Through James’s eyes and voice we travel along the arc from orphaned boy to bedridden man. He places himself on show just as the Artist who brought him to London placed him on a show; a curiosity, an exhibit to accompany the paintings of Māori that the unnamed Artist had produced in New Zealand. James was a spectacle for the curious and disdainful spectator in the great British museum, but he turns the viewfinder and scrutinises them; not just as they watch him in the museum setting but out in streets that bear riches alongside aching poverty.

One reading track is the abundance of wonder and awe as James absorbs London on diverse settings. He admits he watches like a wide-eyed child or a wiser elder but mainly from the pitfalls of youth. Questions abound and those questions then unsettle any possibility of a ‘tidy’ and misrepresented past, particularly colonial.

A second reading track is the prevalence of cages and containments. There are the animals in London Zoo, the way the Mission upbringing, despite little kindnesses, forced James to break away and travel with another tribe. The London houses felt like cages after the New Zealand landscape where the largest and most beautiful things were trees. There is also the self-containment that was dictated by London social mores, and the way a cultural stereotype is a form of imprisonment. Reading this book I was reminded of Selina Tusitala Marsh’s reception when she performed her poem, ‘Unity ‘ at Westminster Abbey for the Queen for the Commonwealth Observance Day (2016). The disdain and rudeness of the distinguished guest seated next to her reduced Selina to an object in my view rather than an honoured international poet. Selina wrote of this experience in ‘Pussy Cat’  (both poems appear in Tightrope, Auckland University Press, 2017).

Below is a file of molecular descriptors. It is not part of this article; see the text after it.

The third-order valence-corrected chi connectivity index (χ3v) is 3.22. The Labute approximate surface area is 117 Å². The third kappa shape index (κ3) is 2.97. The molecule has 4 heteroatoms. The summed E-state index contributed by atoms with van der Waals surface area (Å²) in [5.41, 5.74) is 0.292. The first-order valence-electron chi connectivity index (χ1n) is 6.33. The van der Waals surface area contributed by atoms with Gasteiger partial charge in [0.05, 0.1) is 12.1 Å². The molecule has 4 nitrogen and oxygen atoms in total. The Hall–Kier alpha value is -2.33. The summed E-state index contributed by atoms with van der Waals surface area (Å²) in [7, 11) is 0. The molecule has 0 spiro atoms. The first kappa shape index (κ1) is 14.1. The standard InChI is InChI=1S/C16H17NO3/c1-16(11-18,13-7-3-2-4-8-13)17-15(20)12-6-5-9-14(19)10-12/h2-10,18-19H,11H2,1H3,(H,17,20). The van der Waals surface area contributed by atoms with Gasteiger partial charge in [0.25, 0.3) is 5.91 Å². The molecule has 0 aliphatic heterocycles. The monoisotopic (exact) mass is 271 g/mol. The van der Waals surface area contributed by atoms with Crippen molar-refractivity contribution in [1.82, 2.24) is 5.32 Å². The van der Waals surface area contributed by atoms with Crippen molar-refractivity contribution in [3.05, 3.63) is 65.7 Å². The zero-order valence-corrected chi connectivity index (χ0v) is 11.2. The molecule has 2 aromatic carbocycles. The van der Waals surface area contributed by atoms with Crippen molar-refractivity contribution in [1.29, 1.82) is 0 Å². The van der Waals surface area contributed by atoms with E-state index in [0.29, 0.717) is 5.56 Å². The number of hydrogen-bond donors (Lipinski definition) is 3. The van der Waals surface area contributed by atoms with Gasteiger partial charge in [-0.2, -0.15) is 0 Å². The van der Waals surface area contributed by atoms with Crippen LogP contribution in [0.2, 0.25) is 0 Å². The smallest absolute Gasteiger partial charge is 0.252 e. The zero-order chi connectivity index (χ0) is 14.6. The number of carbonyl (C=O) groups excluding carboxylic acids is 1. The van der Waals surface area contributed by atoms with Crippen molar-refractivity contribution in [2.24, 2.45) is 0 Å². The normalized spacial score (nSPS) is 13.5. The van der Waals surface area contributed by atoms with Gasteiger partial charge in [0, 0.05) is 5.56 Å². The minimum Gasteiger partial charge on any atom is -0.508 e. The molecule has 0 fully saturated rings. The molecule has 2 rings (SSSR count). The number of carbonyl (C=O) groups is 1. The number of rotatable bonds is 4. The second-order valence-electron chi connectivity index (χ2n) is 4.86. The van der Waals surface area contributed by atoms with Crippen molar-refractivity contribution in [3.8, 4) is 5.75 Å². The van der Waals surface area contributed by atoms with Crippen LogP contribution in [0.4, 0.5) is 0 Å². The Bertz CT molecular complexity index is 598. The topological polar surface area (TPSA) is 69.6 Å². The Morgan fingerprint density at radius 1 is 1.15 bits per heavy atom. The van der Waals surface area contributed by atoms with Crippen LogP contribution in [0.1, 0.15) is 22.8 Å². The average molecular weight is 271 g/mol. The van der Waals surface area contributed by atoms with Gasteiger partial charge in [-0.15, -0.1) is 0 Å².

Perhaps the most important track is the way the telling becomes a remembering, the way the lost and faded self comes to light as James speaks to the past, the present and the future, to his imagined mokopuna. For me imagination, these imaginary stories, becomes a way of adjusting the viewfinder so that we may unsettle master narratives and engage with a different point of view. We get to see James as an acutely intelligent person who struggles with his own crises and trauma and who experiences his own joy and epiphanies. The book is a timely read. As we learn to make connections with respect and empathy, in a world that has privileged hierarchies and conflict, Tina’s novel is a welcome handbook on how to listen. It affected me deeply, at the level of both heart and mind.

Tina, please accept my 2018 Fiction Bouquet, with love, Paula.

 

Penguin author page

An extract